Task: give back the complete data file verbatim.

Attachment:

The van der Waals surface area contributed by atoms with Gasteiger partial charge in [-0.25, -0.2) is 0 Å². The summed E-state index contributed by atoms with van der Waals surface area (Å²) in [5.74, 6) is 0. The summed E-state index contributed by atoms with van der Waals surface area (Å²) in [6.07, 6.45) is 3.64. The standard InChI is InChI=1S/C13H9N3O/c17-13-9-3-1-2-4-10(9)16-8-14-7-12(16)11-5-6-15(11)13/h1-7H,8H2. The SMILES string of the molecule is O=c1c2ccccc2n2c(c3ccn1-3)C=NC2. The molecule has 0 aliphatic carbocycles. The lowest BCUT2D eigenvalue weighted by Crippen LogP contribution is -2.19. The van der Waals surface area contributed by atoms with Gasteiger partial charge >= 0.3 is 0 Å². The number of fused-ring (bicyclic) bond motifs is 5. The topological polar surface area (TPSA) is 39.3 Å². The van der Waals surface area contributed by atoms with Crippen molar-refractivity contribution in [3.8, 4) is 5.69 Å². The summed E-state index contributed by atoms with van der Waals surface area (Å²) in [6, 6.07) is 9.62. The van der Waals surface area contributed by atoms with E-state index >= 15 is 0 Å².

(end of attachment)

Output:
The van der Waals surface area contributed by atoms with Gasteiger partial charge in [-0.25, -0.2) is 0 Å². The summed E-state index contributed by atoms with van der Waals surface area (Å²) in [5.74, 6) is 0. The summed E-state index contributed by atoms with van der Waals surface area (Å²) in [6.07, 6.45) is 3.64. The standard InChI is InChI=1S/C13H9N3O/c17-13-9-3-1-2-4-10(9)16-8-14-7-12(16)11-5-6-15(11)13/h1-7H,8H2. The SMILES string of the molecule is O=c1c2ccccc2n2c(c3ccn1-3)C=NC2. The molecule has 0 aliphatic carbocycles. The lowest BCUT2D eigenvalue weighted by Crippen LogP contribution is -2.19. The van der Waals surface area contributed by atoms with Gasteiger partial charge >= 0.3 is 0 Å². The number of fused-ring (bicyclic) bond motifs is 5. The topological polar surface area (TPSA) is 39.3 Å². The van der Waals surface area contributed by atoms with Crippen molar-refractivity contribution in [3.8, 4) is 5.69 Å². The summed E-state index contributed by atoms with van der Waals surface area (Å²) in [6, 6.07) is 9.62. The van der Waals surface area contributed by atoms with E-state index >= 15 is 0 Å².